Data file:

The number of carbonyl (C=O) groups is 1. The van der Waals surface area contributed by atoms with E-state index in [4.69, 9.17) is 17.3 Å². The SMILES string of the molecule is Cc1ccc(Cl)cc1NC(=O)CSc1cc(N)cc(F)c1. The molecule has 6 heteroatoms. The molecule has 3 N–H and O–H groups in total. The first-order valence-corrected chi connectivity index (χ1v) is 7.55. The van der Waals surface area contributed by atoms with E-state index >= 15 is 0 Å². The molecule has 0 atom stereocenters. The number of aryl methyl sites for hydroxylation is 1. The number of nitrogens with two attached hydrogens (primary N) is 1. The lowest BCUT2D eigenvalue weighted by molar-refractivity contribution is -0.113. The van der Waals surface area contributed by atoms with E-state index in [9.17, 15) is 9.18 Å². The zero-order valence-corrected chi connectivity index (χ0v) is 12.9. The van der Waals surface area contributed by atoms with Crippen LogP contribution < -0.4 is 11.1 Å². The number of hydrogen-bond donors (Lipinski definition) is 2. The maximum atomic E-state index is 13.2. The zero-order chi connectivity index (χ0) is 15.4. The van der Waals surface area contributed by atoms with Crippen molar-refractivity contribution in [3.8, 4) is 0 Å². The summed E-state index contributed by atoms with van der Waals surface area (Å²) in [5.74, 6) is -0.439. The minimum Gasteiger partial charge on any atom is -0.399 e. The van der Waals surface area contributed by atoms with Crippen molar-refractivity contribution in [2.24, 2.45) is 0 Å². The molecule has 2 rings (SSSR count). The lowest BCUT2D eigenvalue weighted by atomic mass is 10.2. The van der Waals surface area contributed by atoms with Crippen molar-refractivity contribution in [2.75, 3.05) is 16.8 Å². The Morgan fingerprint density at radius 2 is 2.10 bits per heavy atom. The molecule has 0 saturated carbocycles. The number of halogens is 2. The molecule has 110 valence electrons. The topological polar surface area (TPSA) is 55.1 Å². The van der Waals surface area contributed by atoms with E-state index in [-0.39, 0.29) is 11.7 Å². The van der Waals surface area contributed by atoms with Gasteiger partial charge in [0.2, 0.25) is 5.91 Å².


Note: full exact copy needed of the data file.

The number of carbonyl (C=O) groups is 1. The van der Waals surface area contributed by atoms with E-state index in [4.69, 9.17) is 17.3 Å². The SMILES string of the molecule is Cc1ccc(Cl)cc1NC(=O)CSc1cc(N)cc(F)c1. The molecule has 6 heteroatoms. The molecule has 3 N–H and O–H groups in total. The first-order valence-corrected chi connectivity index (χ1v) is 7.55. The van der Waals surface area contributed by atoms with E-state index >= 15 is 0 Å². The molecule has 0 atom stereocenters. The number of aryl methyl sites for hydroxylation is 1. The number of nitrogens with two attached hydrogens (primary N) is 1. The lowest BCUT2D eigenvalue weighted by molar-refractivity contribution is -0.113. The van der Waals surface area contributed by atoms with E-state index in [9.17, 15) is 9.18 Å². The zero-order valence-corrected chi connectivity index (χ0v) is 12.9. The van der Waals surface area contributed by atoms with Crippen LogP contribution < -0.4 is 11.1 Å². The number of hydrogen-bond donors (Lipinski definition) is 2. The maximum atomic E-state index is 13.2. The zero-order chi connectivity index (χ0) is 15.4. The van der Waals surface area contributed by atoms with Crippen molar-refractivity contribution in [3.8, 4) is 0 Å². The summed E-state index contributed by atoms with van der Waals surface area (Å²) in [5.74, 6) is -0.439. The minimum Gasteiger partial charge on any atom is -0.399 e. The van der Waals surface area contributed by atoms with Crippen molar-refractivity contribution in [2.24, 2.45) is 0 Å². The molecule has 2 rings (SSSR count). The lowest BCUT2D eigenvalue weighted by atomic mass is 10.2. The van der Waals surface area contributed by atoms with Crippen molar-refractivity contribution in [2.75, 3.05) is 16.8 Å². The Morgan fingerprint density at radius 2 is 2.10 bits per heavy atom. The molecule has 0 saturated carbocycles. The number of halogens is 2. The molecule has 110 valence electrons. The topological polar surface area (TPSA) is 55.1 Å². The van der Waals surface area contributed by atoms with E-state index in [-0.39, 0.29) is 11.7 Å². The van der Waals surface area contributed by atoms with Gasteiger partial charge in [0.2, 0.25) is 5.91 Å².